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It’s a sign of the times, as more grocery shoppers turn to store brands to save money. But one grocery chain’s new marketing campaign is raising eyebrows, as it may be toeing the line between promoting its own products, and potentially biting one of the hands that feeds it.

Save A Lot, the discount grocery chain with more than 850 stores in 32 states, has begun airing TV ads proclaiming that its store brand products and their national brand equivalents are “A Lot Alike” – except for the price. In one ad, an image of Kellogg’s Pop Tarts is pushed off the screen by Save A Lot’s “Frosted Toaster Tarts.” The same happens to DiGiorno frozen pizza, pushed aside by Save A Lot’s “Mantia’s” brand. A nonfood-focused version of the ad features “Triumph” trash bags triumphing over Glad bags, and “Allsoft” toilet paper flushing away Charmin.

Print ads – and Save A Lot’s weekly circular – are even more blunt, comparing specific store and national brand products and prominently featuring the price of each, showing just how much more the name brand costs in Save A Lot’s own stores.

Shoppers might be receptive to Save A Lot’s money-saving message. But how might Kellogg, Procter & Gamble, Clorox and the other brand owners feel about the ads that feature their products being pushed aside or called out for costing more? They might prefer that Save A Lot shoppers buy their brands instead of Save A Lot’s.

To be fair, some of the brands featured in the ad campaign aren’t even offered for sale in Save A Lot stores. Like ALDI and Lidl, the majority of the products sold at Save A Lot are its own brands. And the national brands that it does sell, might even manufacture the very store brand equivalents that Save A Lot is offering, since the untold little secret of store brands is that a lot of them are produced by name brand manufacturers.

Nevertheless, it’s a bold move for a grocery store to do such an unapologetic head-to-head comparison between its own products and national brands, without irking the national brands just a little. But Save A Lot isn’t apologizing.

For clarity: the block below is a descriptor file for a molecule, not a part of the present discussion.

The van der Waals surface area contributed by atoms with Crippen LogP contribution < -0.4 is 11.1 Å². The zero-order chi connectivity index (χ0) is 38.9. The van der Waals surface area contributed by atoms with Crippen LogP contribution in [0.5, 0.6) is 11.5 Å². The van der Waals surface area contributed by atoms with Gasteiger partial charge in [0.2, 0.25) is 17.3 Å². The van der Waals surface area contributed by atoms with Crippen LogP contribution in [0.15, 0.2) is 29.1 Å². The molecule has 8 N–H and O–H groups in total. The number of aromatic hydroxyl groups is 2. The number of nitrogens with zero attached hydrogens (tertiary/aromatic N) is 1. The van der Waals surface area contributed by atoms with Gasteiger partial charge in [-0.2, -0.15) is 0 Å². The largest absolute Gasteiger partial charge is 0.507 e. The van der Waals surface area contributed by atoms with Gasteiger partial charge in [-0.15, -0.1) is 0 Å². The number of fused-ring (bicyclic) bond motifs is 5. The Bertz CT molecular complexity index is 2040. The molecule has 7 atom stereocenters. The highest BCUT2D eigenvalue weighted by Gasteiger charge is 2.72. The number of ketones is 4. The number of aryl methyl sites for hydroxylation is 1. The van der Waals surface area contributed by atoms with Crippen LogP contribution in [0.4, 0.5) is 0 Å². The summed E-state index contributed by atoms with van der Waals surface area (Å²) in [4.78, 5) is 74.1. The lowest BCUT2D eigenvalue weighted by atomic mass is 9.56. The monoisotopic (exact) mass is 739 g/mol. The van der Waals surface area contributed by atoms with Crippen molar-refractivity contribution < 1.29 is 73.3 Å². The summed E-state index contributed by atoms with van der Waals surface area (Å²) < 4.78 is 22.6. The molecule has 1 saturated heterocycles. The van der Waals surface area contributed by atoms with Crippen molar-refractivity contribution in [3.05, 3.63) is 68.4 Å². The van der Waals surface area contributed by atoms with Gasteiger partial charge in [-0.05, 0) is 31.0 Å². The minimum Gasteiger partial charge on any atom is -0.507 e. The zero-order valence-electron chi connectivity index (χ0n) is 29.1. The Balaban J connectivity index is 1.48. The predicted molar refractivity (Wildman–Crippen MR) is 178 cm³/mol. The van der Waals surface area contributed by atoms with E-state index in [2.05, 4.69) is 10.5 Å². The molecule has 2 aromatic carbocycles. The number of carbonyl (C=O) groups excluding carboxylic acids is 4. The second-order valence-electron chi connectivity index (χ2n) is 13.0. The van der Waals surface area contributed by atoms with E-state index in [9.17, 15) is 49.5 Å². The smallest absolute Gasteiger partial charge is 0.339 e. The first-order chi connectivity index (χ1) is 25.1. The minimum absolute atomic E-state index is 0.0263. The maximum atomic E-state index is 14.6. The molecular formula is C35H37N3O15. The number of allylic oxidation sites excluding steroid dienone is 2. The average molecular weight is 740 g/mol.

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“We know everyone’s wallets are being squeezed by skyrocketing gas prices, bigger bills at restaurants and ‘shrinkflation’ from national food brands,” Save A Lot’s Chief Sales and Marketing Officer Tim Schroder said in a statement. “We’re inviting shoppers to try our private label products for their next barbecue. We think they’ll find they’re just as good (or better) than their national brand equivalents, but they’ll spend a lot less.”

The ad campaign, Save A Lot explains, is aimed at helping it “stand out from other grocers,” showcasing its dozens of store brands which it says are “key to how the hometown grocer keeps costs low as food and gas prices soar.” Further calling out national brands, Save A Lot highlighted items like its Grissom hot dog buns, which cost 15% less than Ballpark. Farmington Brats cost 20% less than their Johnsonville equivalents. And items like J. Higg’s Classic Potato Chips and Sunny’s Cremesations cost half as much as Lays and Oreos, respectively.

With grocery prices rising, sales of less-expensive store brand products are on the rise as well, and not just at Save A Lot. “Customers are aggressively starting to buy our brands,” Kroger CEO Rodney McMullen told investors last month, pointing out that some 92% of Kroger shoppers have purchased at least one Kroger-brand product. “We do see some switching, which would include switching specifically from brands to private brands,” Walmart U.S. CEO John Furner recently shared with his own company’s investors.

A recent report by FMI—the Food Industry Association found that 40% of shoppers surveyed said they’ve been buying more private brands lately, and more than half said a retailer’s brands have some influence over their decision on where to shop. “I’m more aware of store brands now than before because I’m trying to cut costs,” FMI quotes one survey participant as saying. “I really do not like when the name brands shrink in size and keep the same or higher price,” another shopper said.

Other shoppers aren’t quite as impressed with their store’s brands, though. “My primary store tends to make their store brand packaging look exactly like the name brand,” one shopper told FMI. “I don’t think they should do that. I think they should be very distinct.” Another shopper said “store brands should definitely work on improving quality. They aren’t on par with national brands on some items.”

National brand manufacturers are paying close attention to store brand sales, and some are planning to ramp up promotions to help win back cost-conscious consumers. That’s something shoppers tell FMI that retailers should do more of with their own brands as well. When asked “What could your primary store do to make store brands more appealing?” shoppers responded with suggestions like “offer more deals,” “put them on sale more often,” and “more coupons.”

Longtime couponers know you can often get name brand products for less than store brands, by being patient and combining coupons and in-store sales. But with coupons and sales not as prevalent lately, store brands have an advantage. And stores like Save A Lot know it. With its latest ad campaign, the discount grocer now wants to make sure that you know it, too – regardless of what the national brands might think.

One Comment

  1. your bagels are great–esp blueberry –and parve (your kosher buyer will tell you what that is)–great selection in hagerstown–however in waynesboro less selection and cashiers are rude—blueboner margarine is a good buy–also parve—i am sure pikesville has more kosher products–or should—remember kosher is great but parve helps

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